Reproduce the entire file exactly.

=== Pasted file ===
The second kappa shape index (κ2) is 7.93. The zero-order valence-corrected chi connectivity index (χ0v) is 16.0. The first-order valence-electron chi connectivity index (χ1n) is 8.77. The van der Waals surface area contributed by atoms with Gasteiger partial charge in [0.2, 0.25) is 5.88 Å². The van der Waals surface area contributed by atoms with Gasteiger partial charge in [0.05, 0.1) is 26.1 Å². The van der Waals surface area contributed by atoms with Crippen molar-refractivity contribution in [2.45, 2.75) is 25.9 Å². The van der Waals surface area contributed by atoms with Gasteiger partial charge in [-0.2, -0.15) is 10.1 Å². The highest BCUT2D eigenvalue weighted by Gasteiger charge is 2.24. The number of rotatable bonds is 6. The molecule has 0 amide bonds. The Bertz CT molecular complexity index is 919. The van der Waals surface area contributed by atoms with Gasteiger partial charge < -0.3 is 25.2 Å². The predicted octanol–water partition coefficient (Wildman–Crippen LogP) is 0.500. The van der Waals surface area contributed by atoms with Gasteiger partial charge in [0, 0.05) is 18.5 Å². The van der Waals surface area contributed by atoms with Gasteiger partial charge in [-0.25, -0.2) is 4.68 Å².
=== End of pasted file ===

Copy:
The second kappa shape index (κ2) is 7.93. The zero-order valence-corrected chi connectivity index (χ0v) is 16.0. The first-order valence-electron chi connectivity index (χ1n) is 8.77. The van der Waals surface area contributed by atoms with Gasteiger partial charge in [0.2, 0.25) is 5.88 Å². The van der Waals surface area contributed by atoms with Gasteiger partial charge in [0.05, 0.1) is 26.1 Å². The van der Waals surface area contributed by atoms with Crippen molar-refractivity contribution in [2.45, 2.75) is 25.9 Å². The van der Waals surface area contributed by atoms with Gasteiger partial charge in [-0.2, -0.15) is 10.1 Å². The highest BCUT2D eigenvalue weighted by Gasteiger charge is 2.24. The number of rotatable bonds is 6. The molecule has 0 amide bonds. The Bertz CT molecular complexity index is 919. The van der Waals surface area contributed by atoms with Gasteiger partial charge < -0.3 is 25.2 Å². The predicted octanol–water partition coefficient (Wildman–Crippen LogP) is 0.500. The van der Waals surface area contributed by atoms with Gasteiger partial charge in [0, 0.05) is 18.5 Å². The van der Waals surface area contributed by atoms with Gasteiger partial charge in [-0.25, -0.2) is 4.68 Å².